So we traversed up over the hills and then down. There are some obscure little beaches along the Marin coast between Muir Beach and San Francisco Bay. There is no way to reach them except by walking quite a long distance along these old, abandoned, dirt roads. I don’t know how Alan knew that this beach was there. I never knew him to go tromping off by himself on these paths, but he seemed to know exactly where he was going. We ended up at a lovely little cove with a sandy, pebbly beach, rock formations, and beautiful, clear water. None of us had expected that we would be arriving at the ocean, nor that we would possibly be swimming and so no one brought swimming suits. We had just been expecting a hike and a picnic.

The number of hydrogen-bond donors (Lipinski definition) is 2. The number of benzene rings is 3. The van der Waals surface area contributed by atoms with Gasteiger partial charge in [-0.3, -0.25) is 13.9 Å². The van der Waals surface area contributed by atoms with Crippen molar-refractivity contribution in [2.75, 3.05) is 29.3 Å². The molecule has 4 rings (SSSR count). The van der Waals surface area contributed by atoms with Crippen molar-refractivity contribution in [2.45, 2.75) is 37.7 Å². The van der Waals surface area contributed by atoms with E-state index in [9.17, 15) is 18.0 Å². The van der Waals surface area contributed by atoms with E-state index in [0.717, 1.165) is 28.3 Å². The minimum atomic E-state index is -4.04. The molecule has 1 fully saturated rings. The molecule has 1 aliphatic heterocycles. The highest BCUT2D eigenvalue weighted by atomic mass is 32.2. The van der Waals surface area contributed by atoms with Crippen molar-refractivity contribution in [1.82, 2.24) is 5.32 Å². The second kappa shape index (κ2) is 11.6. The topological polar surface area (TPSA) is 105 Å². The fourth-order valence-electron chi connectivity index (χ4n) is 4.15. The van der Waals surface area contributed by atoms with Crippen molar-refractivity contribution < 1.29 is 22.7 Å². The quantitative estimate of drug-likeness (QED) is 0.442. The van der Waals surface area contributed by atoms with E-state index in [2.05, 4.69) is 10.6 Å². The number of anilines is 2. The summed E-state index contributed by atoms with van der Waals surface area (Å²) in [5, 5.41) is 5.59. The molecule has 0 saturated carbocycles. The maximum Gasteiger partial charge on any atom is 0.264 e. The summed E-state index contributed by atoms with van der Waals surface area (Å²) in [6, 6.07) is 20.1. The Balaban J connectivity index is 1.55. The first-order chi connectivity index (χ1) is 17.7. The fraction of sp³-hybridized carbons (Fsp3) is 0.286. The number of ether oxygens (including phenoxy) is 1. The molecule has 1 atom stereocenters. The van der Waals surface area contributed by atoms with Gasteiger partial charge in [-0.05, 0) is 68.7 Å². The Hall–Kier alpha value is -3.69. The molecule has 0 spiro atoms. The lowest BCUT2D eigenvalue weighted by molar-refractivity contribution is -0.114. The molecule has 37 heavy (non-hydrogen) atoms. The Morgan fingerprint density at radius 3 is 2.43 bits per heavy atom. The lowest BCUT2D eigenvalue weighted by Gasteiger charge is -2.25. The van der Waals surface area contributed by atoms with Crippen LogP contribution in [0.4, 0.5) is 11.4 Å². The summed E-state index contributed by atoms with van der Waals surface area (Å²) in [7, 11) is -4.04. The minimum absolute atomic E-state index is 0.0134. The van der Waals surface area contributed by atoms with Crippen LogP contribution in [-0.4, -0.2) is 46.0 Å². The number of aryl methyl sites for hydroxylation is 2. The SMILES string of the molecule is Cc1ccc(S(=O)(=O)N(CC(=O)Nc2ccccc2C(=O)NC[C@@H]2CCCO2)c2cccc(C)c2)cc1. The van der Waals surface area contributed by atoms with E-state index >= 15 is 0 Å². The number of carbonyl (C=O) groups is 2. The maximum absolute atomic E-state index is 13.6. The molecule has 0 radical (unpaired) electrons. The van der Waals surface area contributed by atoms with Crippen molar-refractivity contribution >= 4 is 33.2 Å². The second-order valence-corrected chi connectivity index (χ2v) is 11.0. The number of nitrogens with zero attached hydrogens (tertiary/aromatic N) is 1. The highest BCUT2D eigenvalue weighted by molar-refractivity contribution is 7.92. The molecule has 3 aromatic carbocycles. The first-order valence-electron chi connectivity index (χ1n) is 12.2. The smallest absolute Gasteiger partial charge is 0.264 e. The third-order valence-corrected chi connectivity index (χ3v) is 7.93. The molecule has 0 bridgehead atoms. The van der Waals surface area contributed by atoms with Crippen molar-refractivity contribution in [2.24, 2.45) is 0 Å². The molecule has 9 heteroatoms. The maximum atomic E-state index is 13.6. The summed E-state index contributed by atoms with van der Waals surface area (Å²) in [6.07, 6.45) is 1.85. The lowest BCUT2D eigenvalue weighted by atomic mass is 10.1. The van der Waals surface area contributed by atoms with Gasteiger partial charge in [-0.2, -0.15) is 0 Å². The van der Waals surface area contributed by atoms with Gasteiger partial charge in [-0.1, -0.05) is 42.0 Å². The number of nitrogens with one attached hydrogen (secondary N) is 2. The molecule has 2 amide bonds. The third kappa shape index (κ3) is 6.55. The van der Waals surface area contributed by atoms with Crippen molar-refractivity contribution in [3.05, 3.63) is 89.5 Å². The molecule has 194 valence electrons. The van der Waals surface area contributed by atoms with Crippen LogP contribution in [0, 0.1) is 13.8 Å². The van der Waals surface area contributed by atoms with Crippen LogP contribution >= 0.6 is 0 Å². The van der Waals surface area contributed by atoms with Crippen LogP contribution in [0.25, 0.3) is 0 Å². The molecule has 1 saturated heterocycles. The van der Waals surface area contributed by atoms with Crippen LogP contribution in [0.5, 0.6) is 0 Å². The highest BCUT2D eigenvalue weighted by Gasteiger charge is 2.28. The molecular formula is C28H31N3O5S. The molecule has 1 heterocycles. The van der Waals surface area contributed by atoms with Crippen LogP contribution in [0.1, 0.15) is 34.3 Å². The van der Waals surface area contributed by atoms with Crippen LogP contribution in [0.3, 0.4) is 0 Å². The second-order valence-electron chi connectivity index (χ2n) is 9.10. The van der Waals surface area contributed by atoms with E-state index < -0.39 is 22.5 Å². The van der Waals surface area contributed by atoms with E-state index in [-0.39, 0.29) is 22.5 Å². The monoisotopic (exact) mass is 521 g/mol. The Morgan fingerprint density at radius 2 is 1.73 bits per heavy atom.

But of course an encounter with the sea is always something special. With Alan, any encounter with nature, any intimate, profound encounter with nature is the height of life; there is nothing greater. And I don’t mean a merely superficial encounter. I mean a communion with nature in her various visible forms. So, there we were, suddenly confronted with the ocean, the mighty Pacific Ocean, in this remote, isolated, and unspoiled place; this place where the spirit of creation, the spirit of nature, was untrammeled, unspoiled, still intact in its purity. Perhaps the possibility of a true communion still existed at this particular, special place. Alan never used the word “power spot,” but the implication was that certain places retained their natural power, their natural force of nature, which perhaps the whole world was imbued with at one time. But most of the world has been desecrated to the point to where the spirit of nature has had to retreat to certain isolated and specially preserved places. OK, so maybe this was one of those, and not to partake, not to commune with it would be not only a loss, but even a sin, one could say.